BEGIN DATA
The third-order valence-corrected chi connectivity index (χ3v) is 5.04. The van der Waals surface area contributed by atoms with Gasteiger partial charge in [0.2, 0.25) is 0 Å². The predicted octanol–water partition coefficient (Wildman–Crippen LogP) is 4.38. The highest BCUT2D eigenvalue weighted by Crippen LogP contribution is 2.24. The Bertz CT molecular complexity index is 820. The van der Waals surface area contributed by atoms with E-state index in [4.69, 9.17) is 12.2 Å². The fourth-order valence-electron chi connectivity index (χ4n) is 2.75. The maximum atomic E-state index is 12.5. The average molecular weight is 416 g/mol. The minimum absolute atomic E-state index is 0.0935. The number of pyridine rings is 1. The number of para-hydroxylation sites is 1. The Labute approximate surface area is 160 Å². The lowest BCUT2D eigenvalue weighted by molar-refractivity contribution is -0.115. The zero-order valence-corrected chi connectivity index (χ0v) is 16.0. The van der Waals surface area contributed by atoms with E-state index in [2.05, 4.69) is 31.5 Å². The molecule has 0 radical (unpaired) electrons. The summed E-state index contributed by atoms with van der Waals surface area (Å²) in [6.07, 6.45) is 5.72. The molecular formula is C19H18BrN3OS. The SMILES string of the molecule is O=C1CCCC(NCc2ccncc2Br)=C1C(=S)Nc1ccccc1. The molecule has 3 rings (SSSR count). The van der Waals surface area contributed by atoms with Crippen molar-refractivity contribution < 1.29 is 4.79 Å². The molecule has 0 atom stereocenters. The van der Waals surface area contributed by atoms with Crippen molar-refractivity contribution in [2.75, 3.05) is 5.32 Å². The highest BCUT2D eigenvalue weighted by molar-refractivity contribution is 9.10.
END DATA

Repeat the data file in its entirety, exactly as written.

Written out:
The third-order valence-corrected chi connectivity index (χ3v) is 5.04. The van der Waals surface area contributed by atoms with Gasteiger partial charge in [0.2, 0.25) is 0 Å². The predicted octanol–water partition coefficient (Wildman–Crippen LogP) is 4.38. The highest BCUT2D eigenvalue weighted by Crippen LogP contribution is 2.24. The Bertz CT molecular complexity index is 820. The van der Waals surface area contributed by atoms with E-state index in [4.69, 9.17) is 12.2 Å². The fourth-order valence-electron chi connectivity index (χ4n) is 2.75. The maximum atomic E-state index is 12.5. The average molecular weight is 416 g/mol. The minimum absolute atomic E-state index is 0.0935. The number of pyridine rings is 1. The number of para-hydroxylation sites is 1. The Labute approximate surface area is 160 Å². The lowest BCUT2D eigenvalue weighted by molar-refractivity contribution is -0.115. The zero-order valence-corrected chi connectivity index (χ0v) is 16.0. The van der Waals surface area contributed by atoms with E-state index in [2.05, 4.69) is 31.5 Å². The molecule has 0 radical (unpaired) electrons. The summed E-state index contributed by atoms with van der Waals surface area (Å²) in [6.07, 6.45) is 5.72. The molecular formula is C19H18BrN3OS. The SMILES string of the molecule is O=C1CCCC(NCc2ccncc2Br)=C1C(=S)Nc1ccccc1. The molecule has 3 rings (SSSR count). The van der Waals surface area contributed by atoms with Crippen molar-refractivity contribution < 1.29 is 4.79 Å². The molecule has 0 atom stereocenters. The van der Waals surface area contributed by atoms with Crippen molar-refractivity contribution in [2.75, 3.05) is 5.32 Å². The highest BCUT2D eigenvalue weighted by molar-refractivity contribution is 9.10.